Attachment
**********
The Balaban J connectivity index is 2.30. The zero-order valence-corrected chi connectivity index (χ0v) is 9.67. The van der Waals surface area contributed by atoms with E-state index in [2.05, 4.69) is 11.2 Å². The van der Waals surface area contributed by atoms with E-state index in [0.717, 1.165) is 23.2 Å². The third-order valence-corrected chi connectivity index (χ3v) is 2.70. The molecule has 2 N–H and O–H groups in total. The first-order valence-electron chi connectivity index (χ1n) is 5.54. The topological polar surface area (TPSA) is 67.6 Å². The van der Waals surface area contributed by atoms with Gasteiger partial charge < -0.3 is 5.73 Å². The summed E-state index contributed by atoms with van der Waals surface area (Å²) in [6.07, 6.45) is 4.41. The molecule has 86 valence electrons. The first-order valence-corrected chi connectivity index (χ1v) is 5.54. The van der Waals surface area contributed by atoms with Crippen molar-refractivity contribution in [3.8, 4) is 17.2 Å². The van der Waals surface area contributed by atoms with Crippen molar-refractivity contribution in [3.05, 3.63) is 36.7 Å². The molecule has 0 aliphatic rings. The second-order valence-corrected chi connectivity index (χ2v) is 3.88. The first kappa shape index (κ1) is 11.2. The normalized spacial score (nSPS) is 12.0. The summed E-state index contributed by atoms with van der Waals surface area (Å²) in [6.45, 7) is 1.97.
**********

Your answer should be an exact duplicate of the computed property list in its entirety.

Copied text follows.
The Balaban J connectivity index is 2.30. The zero-order valence-corrected chi connectivity index (χ0v) is 9.67. The van der Waals surface area contributed by atoms with E-state index in [2.05, 4.69) is 11.2 Å². The van der Waals surface area contributed by atoms with E-state index in [0.717, 1.165) is 23.2 Å². The third-order valence-corrected chi connectivity index (χ3v) is 2.70. The molecule has 2 N–H and O–H groups in total. The first-order valence-electron chi connectivity index (χ1n) is 5.54. The topological polar surface area (TPSA) is 67.6 Å². The van der Waals surface area contributed by atoms with Gasteiger partial charge < -0.3 is 5.73 Å². The summed E-state index contributed by atoms with van der Waals surface area (Å²) in [6.07, 6.45) is 4.41. The molecule has 86 valence electrons. The first-order valence-corrected chi connectivity index (χ1v) is 5.54. The van der Waals surface area contributed by atoms with Crippen molar-refractivity contribution in [3.8, 4) is 17.2 Å². The van der Waals surface area contributed by atoms with Crippen molar-refractivity contribution in [3.05, 3.63) is 36.7 Å². The molecule has 0 aliphatic rings. The second-order valence-corrected chi connectivity index (χ2v) is 3.88. The first kappa shape index (κ1) is 11.2. The normalized spacial score (nSPS) is 12.0. The summed E-state index contributed by atoms with van der Waals surface area (Å²) in [6.45, 7) is 1.97.